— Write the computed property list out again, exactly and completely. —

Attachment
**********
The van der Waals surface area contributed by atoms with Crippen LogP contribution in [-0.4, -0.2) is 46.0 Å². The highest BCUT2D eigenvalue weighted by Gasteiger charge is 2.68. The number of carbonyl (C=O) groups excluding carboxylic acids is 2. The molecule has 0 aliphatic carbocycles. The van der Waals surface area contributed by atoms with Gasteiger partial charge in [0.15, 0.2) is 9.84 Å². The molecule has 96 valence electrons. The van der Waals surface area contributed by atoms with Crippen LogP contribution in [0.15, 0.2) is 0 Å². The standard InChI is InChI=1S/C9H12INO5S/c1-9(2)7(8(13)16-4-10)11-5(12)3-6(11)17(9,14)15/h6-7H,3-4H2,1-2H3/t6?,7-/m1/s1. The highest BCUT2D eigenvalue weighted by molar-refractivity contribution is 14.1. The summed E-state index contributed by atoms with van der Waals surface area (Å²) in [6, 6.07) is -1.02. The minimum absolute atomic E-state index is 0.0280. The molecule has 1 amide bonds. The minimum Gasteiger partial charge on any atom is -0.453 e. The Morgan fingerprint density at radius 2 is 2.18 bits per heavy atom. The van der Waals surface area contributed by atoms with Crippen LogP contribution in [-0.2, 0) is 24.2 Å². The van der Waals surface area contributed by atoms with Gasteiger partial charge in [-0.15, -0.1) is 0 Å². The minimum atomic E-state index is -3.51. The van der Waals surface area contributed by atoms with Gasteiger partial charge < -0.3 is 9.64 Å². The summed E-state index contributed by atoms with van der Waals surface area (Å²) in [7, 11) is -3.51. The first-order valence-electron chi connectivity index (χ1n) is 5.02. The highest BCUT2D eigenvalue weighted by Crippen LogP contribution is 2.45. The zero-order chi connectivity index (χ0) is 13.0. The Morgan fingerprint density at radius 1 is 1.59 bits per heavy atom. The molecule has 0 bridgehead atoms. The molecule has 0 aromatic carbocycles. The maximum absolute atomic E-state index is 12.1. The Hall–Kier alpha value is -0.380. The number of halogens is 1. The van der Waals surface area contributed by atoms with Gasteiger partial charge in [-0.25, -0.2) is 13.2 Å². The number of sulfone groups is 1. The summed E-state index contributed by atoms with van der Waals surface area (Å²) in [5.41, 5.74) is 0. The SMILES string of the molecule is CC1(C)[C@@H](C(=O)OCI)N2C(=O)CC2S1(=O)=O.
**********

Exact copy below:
The van der Waals surface area contributed by atoms with Crippen LogP contribution in [-0.4, -0.2) is 46.0 Å². The highest BCUT2D eigenvalue weighted by Gasteiger charge is 2.68. The number of carbonyl (C=O) groups excluding carboxylic acids is 2. The molecule has 0 aliphatic carbocycles. The van der Waals surface area contributed by atoms with Gasteiger partial charge in [0.15, 0.2) is 9.84 Å². The molecule has 96 valence electrons. The van der Waals surface area contributed by atoms with Crippen LogP contribution in [0.15, 0.2) is 0 Å². The standard InChI is InChI=1S/C9H12INO5S/c1-9(2)7(8(13)16-4-10)11-5(12)3-6(11)17(9,14)15/h6-7H,3-4H2,1-2H3/t6?,7-/m1/s1. The highest BCUT2D eigenvalue weighted by molar-refractivity contribution is 14.1. The summed E-state index contributed by atoms with van der Waals surface area (Å²) in [6, 6.07) is -1.02. The minimum absolute atomic E-state index is 0.0280. The molecule has 1 amide bonds. The minimum Gasteiger partial charge on any atom is -0.453 e. The Morgan fingerprint density at radius 2 is 2.18 bits per heavy atom. The van der Waals surface area contributed by atoms with Crippen LogP contribution in [-0.2, 0) is 24.2 Å². The van der Waals surface area contributed by atoms with Gasteiger partial charge in [-0.15, -0.1) is 0 Å². The minimum atomic E-state index is -3.51. The van der Waals surface area contributed by atoms with Gasteiger partial charge < -0.3 is 9.64 Å². The summed E-state index contributed by atoms with van der Waals surface area (Å²) in [7, 11) is -3.51. The first-order valence-electron chi connectivity index (χ1n) is 5.02. The highest BCUT2D eigenvalue weighted by Crippen LogP contribution is 2.45. The zero-order chi connectivity index (χ0) is 13.0. The Morgan fingerprint density at radius 1 is 1.59 bits per heavy atom. The molecule has 0 bridgehead atoms. The molecule has 0 aromatic carbocycles. The maximum absolute atomic E-state index is 12.1. The Hall–Kier alpha value is -0.380. The number of halogens is 1. The van der Waals surface area contributed by atoms with Gasteiger partial charge in [-0.25, -0.2) is 13.2 Å². The number of sulfone groups is 1. The summed E-state index contributed by atoms with van der Waals surface area (Å²) in [5.41, 5.74) is 0. The SMILES string of the molecule is CC1(C)[C@@H](C(=O)OCI)N2C(=O)CC2S1(=O)=O.